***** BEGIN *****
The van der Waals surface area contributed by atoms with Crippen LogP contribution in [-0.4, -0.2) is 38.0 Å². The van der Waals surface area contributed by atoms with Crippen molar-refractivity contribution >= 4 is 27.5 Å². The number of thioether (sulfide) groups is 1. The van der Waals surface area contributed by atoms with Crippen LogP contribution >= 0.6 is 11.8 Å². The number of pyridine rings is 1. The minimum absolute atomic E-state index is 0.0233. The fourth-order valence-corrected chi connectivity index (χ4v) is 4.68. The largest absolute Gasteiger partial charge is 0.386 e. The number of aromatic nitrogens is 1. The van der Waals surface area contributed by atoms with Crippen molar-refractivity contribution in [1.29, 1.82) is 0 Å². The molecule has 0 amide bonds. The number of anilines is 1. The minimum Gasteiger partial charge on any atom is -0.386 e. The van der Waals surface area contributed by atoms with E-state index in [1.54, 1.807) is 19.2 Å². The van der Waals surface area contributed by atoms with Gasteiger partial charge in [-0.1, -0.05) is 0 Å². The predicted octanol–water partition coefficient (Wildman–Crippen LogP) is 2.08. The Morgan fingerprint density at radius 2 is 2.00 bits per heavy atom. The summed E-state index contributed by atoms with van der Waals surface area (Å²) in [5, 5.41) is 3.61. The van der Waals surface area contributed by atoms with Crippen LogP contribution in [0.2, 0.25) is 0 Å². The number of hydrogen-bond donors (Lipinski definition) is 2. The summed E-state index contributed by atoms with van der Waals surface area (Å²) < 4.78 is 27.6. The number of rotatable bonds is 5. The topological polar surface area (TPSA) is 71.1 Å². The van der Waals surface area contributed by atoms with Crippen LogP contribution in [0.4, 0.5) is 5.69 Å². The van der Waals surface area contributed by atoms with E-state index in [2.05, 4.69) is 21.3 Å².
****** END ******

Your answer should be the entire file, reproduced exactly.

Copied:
The van der Waals surface area contributed by atoms with Crippen LogP contribution in [-0.4, -0.2) is 38.0 Å². The van der Waals surface area contributed by atoms with Crippen molar-refractivity contribution >= 4 is 27.5 Å². The number of thioether (sulfide) groups is 1. The van der Waals surface area contributed by atoms with Crippen LogP contribution >= 0.6 is 11.8 Å². The number of pyridine rings is 1. The minimum absolute atomic E-state index is 0.0233. The fourth-order valence-corrected chi connectivity index (χ4v) is 4.68. The largest absolute Gasteiger partial charge is 0.386 e. The number of aromatic nitrogens is 1. The van der Waals surface area contributed by atoms with Crippen molar-refractivity contribution in [1.29, 1.82) is 0 Å². The molecule has 0 amide bonds. The number of anilines is 1. The minimum Gasteiger partial charge on any atom is -0.386 e. The van der Waals surface area contributed by atoms with E-state index in [1.54, 1.807) is 19.2 Å². The van der Waals surface area contributed by atoms with Gasteiger partial charge in [-0.1, -0.05) is 0 Å². The predicted octanol–water partition coefficient (Wildman–Crippen LogP) is 2.08. The Morgan fingerprint density at radius 2 is 2.00 bits per heavy atom. The summed E-state index contributed by atoms with van der Waals surface area (Å²) in [5, 5.41) is 3.61. The van der Waals surface area contributed by atoms with Crippen LogP contribution in [0.2, 0.25) is 0 Å². The number of hydrogen-bond donors (Lipinski definition) is 2. The summed E-state index contributed by atoms with van der Waals surface area (Å²) < 4.78 is 27.6. The number of rotatable bonds is 5. The topological polar surface area (TPSA) is 71.1 Å². The van der Waals surface area contributed by atoms with Crippen LogP contribution in [0.4, 0.5) is 5.69 Å². The van der Waals surface area contributed by atoms with E-state index in [2.05, 4.69) is 21.3 Å².